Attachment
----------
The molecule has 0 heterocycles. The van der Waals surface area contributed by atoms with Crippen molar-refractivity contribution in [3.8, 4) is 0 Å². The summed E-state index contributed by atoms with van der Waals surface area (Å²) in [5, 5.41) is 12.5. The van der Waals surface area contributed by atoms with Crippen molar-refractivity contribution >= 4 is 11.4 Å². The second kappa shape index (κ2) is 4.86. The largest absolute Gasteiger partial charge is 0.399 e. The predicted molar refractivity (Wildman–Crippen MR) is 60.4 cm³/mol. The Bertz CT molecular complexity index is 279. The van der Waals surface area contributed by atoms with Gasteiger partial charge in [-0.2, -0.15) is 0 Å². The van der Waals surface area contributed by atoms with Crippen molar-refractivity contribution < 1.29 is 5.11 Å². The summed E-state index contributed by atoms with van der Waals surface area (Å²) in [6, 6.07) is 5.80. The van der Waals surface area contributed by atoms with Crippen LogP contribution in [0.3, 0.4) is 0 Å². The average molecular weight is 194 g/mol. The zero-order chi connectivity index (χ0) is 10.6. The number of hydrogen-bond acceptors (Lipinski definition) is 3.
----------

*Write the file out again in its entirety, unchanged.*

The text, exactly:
The molecule has 0 heterocycles. The van der Waals surface area contributed by atoms with Crippen molar-refractivity contribution in [3.8, 4) is 0 Å². The summed E-state index contributed by atoms with van der Waals surface area (Å²) in [5, 5.41) is 12.5. The van der Waals surface area contributed by atoms with Crippen molar-refractivity contribution >= 4 is 11.4 Å². The second kappa shape index (κ2) is 4.86. The largest absolute Gasteiger partial charge is 0.399 e. The predicted molar refractivity (Wildman–Crippen MR) is 60.4 cm³/mol. The Bertz CT molecular complexity index is 279. The van der Waals surface area contributed by atoms with Gasteiger partial charge in [-0.2, -0.15) is 0 Å². The van der Waals surface area contributed by atoms with Crippen molar-refractivity contribution < 1.29 is 5.11 Å². The summed E-state index contributed by atoms with van der Waals surface area (Å²) in [6, 6.07) is 5.80. The van der Waals surface area contributed by atoms with Crippen LogP contribution in [0.3, 0.4) is 0 Å². The average molecular weight is 194 g/mol. The zero-order chi connectivity index (χ0) is 10.6. The number of hydrogen-bond acceptors (Lipinski definition) is 3.